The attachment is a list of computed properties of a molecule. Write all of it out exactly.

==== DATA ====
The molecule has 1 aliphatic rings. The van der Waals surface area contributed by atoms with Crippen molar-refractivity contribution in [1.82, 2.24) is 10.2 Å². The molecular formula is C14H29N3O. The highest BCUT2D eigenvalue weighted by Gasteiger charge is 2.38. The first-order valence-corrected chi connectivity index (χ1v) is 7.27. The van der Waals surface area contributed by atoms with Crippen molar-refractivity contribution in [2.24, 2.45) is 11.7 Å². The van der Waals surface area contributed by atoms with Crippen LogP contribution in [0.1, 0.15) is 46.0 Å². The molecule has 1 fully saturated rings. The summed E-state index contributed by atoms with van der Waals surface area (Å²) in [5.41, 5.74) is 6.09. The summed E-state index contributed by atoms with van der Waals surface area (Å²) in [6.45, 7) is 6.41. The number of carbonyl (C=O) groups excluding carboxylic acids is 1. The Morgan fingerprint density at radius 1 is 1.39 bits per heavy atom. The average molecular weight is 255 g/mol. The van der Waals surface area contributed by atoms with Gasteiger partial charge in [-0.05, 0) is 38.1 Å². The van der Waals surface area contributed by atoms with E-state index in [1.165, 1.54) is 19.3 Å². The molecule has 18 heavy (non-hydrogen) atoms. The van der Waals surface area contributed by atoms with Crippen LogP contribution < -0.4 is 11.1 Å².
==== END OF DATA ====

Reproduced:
The molecule has 1 aliphatic rings. The van der Waals surface area contributed by atoms with Crippen molar-refractivity contribution in [1.82, 2.24) is 10.2 Å². The molecular formula is C14H29N3O. The highest BCUT2D eigenvalue weighted by Gasteiger charge is 2.38. The first-order valence-corrected chi connectivity index (χ1v) is 7.27. The van der Waals surface area contributed by atoms with Crippen molar-refractivity contribution in [2.24, 2.45) is 11.7 Å². The van der Waals surface area contributed by atoms with Crippen LogP contribution in [0.1, 0.15) is 46.0 Å². The molecule has 1 fully saturated rings. The summed E-state index contributed by atoms with van der Waals surface area (Å²) in [5.41, 5.74) is 6.09. The summed E-state index contributed by atoms with van der Waals surface area (Å²) in [6.45, 7) is 6.41. The number of carbonyl (C=O) groups excluding carboxylic acids is 1. The Morgan fingerprint density at radius 1 is 1.39 bits per heavy atom. The average molecular weight is 255 g/mol. The van der Waals surface area contributed by atoms with Gasteiger partial charge in [-0.05, 0) is 38.1 Å². The van der Waals surface area contributed by atoms with E-state index in [1.165, 1.54) is 19.3 Å². The molecule has 18 heavy (non-hydrogen) atoms. The van der Waals surface area contributed by atoms with Crippen LogP contribution < -0.4 is 11.1 Å².